Conventional Loan Versus FHA Loan

Conventional loan programs have tigher mortgage lending requirements and guidelines compared to FHA loan mortgage programs.  To qualify for a 3.5% down payment FHA loan, the mortgage applicant only needs a 580 FICO credit score whereas to qualify for a 5% minimum down payment conventional loan, the mortgage loan applicant needs a minimum of a 620 FICO credit score.  Many folks believe that FHA loan programs are just for those with prior bad credit or low incomes.  There are many times where a mortgage loan applicant with great credit and income turn for FHA loan programs instead of conventional loan programs.  For example, multi-family  homes up to 4 units are considered residential homes and multi-unit mortgage loan applicants can qualify for residential mortgage loans.  FHA allows 3.5% minimum down payments for multi-family units up to 4 units.  However, with conventional loans, a 5% down payment is required for a single family home, owner occupant units  for homes up to 2 units, 15% down payment is required for owner occupant units, and for 3 to 4 residential units, a 25% down payment is required for owner occupant units.

FHA Loan: 2014 FHA Loan Guidelines

Changes have been implemented in 2014 for FHA loans.  Here are the basic 2014 FHA mortgage lending guidelines:

1.  Maximum loan amount has been dropped from $410,000 to $271,000 unless it is a high cost county area or multi-family units.  This creates a problem for those who are seeking to purchase a higher priced home because the maximum FHA loan amount is $271,000.  Those who need to purchase a larger higher priced home need to go the conventional loan route.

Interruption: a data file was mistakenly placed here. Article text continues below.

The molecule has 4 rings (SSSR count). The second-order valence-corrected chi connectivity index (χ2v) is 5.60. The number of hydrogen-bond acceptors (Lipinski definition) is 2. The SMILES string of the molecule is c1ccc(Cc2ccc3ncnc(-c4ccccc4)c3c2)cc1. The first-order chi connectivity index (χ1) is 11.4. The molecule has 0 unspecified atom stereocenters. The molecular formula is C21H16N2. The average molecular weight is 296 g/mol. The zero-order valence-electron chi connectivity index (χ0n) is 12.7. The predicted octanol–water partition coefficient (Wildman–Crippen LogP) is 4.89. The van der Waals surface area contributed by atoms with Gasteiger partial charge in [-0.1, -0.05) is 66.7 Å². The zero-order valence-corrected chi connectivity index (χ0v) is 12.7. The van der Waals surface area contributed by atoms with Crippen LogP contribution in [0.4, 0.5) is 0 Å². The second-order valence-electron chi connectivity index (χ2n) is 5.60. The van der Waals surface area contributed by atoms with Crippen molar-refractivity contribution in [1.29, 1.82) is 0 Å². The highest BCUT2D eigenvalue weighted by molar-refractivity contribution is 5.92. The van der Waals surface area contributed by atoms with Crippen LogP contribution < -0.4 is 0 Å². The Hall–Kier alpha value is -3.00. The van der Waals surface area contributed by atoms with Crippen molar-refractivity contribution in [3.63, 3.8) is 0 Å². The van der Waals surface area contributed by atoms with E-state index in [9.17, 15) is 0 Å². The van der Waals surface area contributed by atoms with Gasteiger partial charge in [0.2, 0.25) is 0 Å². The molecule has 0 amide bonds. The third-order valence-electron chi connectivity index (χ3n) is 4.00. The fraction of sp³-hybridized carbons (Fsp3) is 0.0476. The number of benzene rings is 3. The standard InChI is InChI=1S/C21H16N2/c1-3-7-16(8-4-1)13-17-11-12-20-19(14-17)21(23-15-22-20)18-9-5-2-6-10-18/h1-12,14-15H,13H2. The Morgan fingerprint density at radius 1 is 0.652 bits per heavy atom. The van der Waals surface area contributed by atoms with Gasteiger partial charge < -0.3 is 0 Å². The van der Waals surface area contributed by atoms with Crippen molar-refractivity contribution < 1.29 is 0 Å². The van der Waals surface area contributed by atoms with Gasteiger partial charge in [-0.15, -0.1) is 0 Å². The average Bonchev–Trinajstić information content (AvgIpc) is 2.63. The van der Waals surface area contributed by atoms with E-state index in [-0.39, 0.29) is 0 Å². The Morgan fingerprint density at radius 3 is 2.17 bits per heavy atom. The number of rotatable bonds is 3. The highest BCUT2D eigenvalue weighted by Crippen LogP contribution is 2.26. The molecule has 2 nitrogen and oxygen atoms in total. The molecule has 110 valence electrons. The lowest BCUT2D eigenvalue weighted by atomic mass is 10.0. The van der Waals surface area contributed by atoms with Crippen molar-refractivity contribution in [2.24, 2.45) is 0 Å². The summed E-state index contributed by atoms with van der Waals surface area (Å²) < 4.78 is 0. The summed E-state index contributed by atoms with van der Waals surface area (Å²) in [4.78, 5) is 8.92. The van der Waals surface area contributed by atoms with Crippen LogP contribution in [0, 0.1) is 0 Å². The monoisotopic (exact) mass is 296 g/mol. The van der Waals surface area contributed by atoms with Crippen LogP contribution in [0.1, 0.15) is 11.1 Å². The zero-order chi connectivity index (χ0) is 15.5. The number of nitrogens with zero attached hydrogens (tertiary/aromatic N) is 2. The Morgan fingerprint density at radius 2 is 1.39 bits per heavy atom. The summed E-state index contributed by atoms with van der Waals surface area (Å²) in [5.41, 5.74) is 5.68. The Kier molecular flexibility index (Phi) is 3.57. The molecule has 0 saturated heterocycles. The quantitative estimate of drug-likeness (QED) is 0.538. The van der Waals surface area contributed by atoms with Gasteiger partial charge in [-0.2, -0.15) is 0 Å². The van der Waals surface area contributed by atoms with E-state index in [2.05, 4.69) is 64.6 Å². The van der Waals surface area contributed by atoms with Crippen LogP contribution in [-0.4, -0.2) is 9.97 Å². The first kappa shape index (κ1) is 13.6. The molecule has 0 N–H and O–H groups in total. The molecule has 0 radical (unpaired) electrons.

2.  3.5% down payment with a minimum of 580 FICO credit score.  10% down payment is required for those mortgage loan applicant with credit scores between 530 FICO and 580 FICO.  Non-occupant co-borrowers are permitted to be added on the FHA loan for those that cannot qualify with their own income.  Maximum debt to income ratios for those under 620 FICO credit scores is 43% DTI.  Maximum debt to income ratio permitted for those mortgage loan applicants with over a 620 FICO score is 56.9% DTI.

4.  Collections:  New collections rules have been implemented by FHA in 2014.  Collections with open credit balances, 5% of the balance will be used towards the mortgage loan borrower’s debt to income ratios.  For example, if a mortgage loan borrower has a $2,000 unpaid collection from years ago, 5% of the unpaid $2,000 balance, or $100, will be used towards the calculation of the debt to income ratios.  Prior to this new rule, unsatisfied open balances on collection accounts were not calculated in debt to income ratio calculations.  However, if you enter into a payment agreement with the collection agency, then the new monthly payment agreement will be used towards the calculation of the debt to income ratios.  Medical collections are exempt.